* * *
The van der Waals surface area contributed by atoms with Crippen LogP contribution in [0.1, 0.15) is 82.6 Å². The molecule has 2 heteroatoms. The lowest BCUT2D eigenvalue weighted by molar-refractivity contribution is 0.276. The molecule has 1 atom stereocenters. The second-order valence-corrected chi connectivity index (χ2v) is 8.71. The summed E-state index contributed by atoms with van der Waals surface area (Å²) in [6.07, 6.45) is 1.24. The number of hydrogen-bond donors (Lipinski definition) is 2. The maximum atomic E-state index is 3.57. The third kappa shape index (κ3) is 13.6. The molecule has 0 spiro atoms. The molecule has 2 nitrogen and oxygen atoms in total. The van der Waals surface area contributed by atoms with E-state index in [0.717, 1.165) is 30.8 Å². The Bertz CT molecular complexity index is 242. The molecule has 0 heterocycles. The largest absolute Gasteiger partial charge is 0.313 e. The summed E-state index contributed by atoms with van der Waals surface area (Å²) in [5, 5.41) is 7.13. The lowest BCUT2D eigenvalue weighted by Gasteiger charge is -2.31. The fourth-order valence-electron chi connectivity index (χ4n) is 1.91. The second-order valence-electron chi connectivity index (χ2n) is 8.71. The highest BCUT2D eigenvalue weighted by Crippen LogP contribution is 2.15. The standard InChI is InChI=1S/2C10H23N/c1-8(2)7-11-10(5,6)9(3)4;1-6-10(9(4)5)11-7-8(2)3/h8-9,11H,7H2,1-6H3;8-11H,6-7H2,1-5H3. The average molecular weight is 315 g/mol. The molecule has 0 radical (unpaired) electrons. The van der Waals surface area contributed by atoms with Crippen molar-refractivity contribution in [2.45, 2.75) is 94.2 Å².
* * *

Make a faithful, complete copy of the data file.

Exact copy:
The van der Waals surface area contributed by atoms with Crippen LogP contribution in [0.1, 0.15) is 82.6 Å². The molecule has 2 heteroatoms. The lowest BCUT2D eigenvalue weighted by molar-refractivity contribution is 0.276. The molecule has 1 atom stereocenters. The second-order valence-corrected chi connectivity index (χ2v) is 8.71. The summed E-state index contributed by atoms with van der Waals surface area (Å²) in [6.07, 6.45) is 1.24. The number of hydrogen-bond donors (Lipinski definition) is 2. The maximum atomic E-state index is 3.57. The third kappa shape index (κ3) is 13.6. The molecule has 0 spiro atoms. The molecule has 2 nitrogen and oxygen atoms in total. The van der Waals surface area contributed by atoms with E-state index in [0.717, 1.165) is 30.8 Å². The Bertz CT molecular complexity index is 242. The molecule has 0 heterocycles. The largest absolute Gasteiger partial charge is 0.313 e. The summed E-state index contributed by atoms with van der Waals surface area (Å²) in [5, 5.41) is 7.13. The lowest BCUT2D eigenvalue weighted by Gasteiger charge is -2.31. The fourth-order valence-electron chi connectivity index (χ4n) is 1.91. The second-order valence-electron chi connectivity index (χ2n) is 8.71. The highest BCUT2D eigenvalue weighted by Crippen LogP contribution is 2.15. The standard InChI is InChI=1S/2C10H23N/c1-8(2)7-11-10(5,6)9(3)4;1-6-10(9(4)5)11-7-8(2)3/h8-9,11H,7H2,1-6H3;8-11H,6-7H2,1-5H3. The average molecular weight is 315 g/mol. The molecule has 0 radical (unpaired) electrons. The van der Waals surface area contributed by atoms with Crippen molar-refractivity contribution in [2.45, 2.75) is 94.2 Å².